Senior managers and business owners ask this question all the time:
How can we calculate or prove the ROI (Return On Investment) on community?
In particular, the majority of senior managers and business owners want to know how community helps with the following:
- How does community help us acquire new customers?
- How does community help us retain existing customers?
You can read more about this (with plenty of statistics) in the 2021 CMX Community Industry report.
The quickest answer
The founder of Feverbee and author of the book Buzzing Communities, Richard Millington, tweeted this gem:
You can read more about how a community on Reddit (Wall Street Bets) drove the share price of Gamestop to unprecedented highs.
The longer response
To provide management with ROI of community, my first step would be to confirm with them what is actually important to the company.
For example, as mentioned above, many managers seem to focus on how community can acquire new customers (increase sales) and retain existing customers (maintain relationships).
Write this down first, and then you solve from there.
For example, let’s say management only cares about acquiring new customers.
They want to know how the community helps them achieve that goal.
Let’s also assume that the community was launched 1.5 years ago.
The community helps customers answer each others questions and customers can share ways they are using the product.
Here is my process for attempting to calculate ROI:
1. Sync up with the sales teams or the team responsible for compiling customer data.
Look at the data before the community was launched.
Determine any trends that was occurring before the community existed.
Perhaps the number of customers was already increasing by 1% per quarter, prior to the existence of the community?
Takes notes on this and consider this your baseline to get started.
I understand there may be many other factors for why these trends exist, but it’s a good start.
2. Deep dive into your own community data.
Depending on the platform used, the data available will vary.
Most importantly, you’re looking for anything that syncs with the goal of acquiring new customers.
You’re looking for indications of:
1) new customers being referred from within the community and
2) community members sharing posts/links etc externally as organic word-of-mouth marketing.
Even if your analytics are very basic, do a keyword search for “referral”/ “refer”/ “shared this post” etc to see if any existing customers have provided leads or have been organic marketers for new potential customers.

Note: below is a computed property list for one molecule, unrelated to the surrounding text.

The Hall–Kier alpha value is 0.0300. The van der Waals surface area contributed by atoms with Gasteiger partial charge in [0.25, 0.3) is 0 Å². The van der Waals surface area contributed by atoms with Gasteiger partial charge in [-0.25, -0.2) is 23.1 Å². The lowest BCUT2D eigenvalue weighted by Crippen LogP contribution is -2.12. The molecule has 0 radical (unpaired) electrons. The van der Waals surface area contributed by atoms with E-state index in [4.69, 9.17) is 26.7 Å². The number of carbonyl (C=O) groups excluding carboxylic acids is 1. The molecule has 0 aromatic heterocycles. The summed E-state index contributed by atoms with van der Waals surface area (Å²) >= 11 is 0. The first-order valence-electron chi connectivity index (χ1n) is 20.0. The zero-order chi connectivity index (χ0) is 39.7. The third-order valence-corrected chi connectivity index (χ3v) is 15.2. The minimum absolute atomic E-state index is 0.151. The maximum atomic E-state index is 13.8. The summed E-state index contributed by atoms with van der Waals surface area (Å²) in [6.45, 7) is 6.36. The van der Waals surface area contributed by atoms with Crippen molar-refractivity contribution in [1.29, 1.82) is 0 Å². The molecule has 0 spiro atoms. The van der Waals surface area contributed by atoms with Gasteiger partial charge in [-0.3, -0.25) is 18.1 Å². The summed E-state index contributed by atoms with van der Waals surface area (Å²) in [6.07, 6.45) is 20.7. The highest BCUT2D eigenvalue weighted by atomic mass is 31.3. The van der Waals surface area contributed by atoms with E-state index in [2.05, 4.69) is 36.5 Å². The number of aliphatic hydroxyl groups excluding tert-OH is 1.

Deep dive in your DM’s for members who have sent you leads (if applicable)…
This may be painful, but it is proving the worth of your community AND the value YOU provide to the business.
Also note: this process WILL become less painful over time! You’ll start to know what you’re looking for.
You’ll develop better programs and methods to measure what is important (see below steps).
3. Marry the data together. Look for trends, spikes or anything unusual.
Develop a story using the data that you can present to management.
I KNOW this may feel like you are making things up, but it’s about making your case for how the community is helping to provide value to the business.
YOU KNOW deep down how valuable your community is, so try to find compelling evidence that proves this point.
4. Create new programs/methods to improve how you collect community data.
Think about introducing referral programs.
Perhaps existing customers in the community get a bonus/swag/some other motivating factor when they refer a new customer?
Create hashtags and accounts that can be tagged by existing customers when they share to their own networks.
You can then easily track these hashtags to help you gather this data in future.
Develop any programs or methods to make your life easier when you need to collect this data in future.
5. Continue to work with other teams in the business.
A lot of important and useful data seems to get lost within teams/departments.
By collaborating together you’ll be able to develop a fuller picture of how you are all helping to acquire new customers.
And that’s all I have to say about ROI and communities for now.
I’m open to discussing this further:
Send me an email firstname.lastname@example.org
DM me on twitter @acommunitycoach
or comment below.
P.S – I know this is NOT an easy process and many community managers struggle with proving their worth every day.
I hope my post above has helped you work through some things.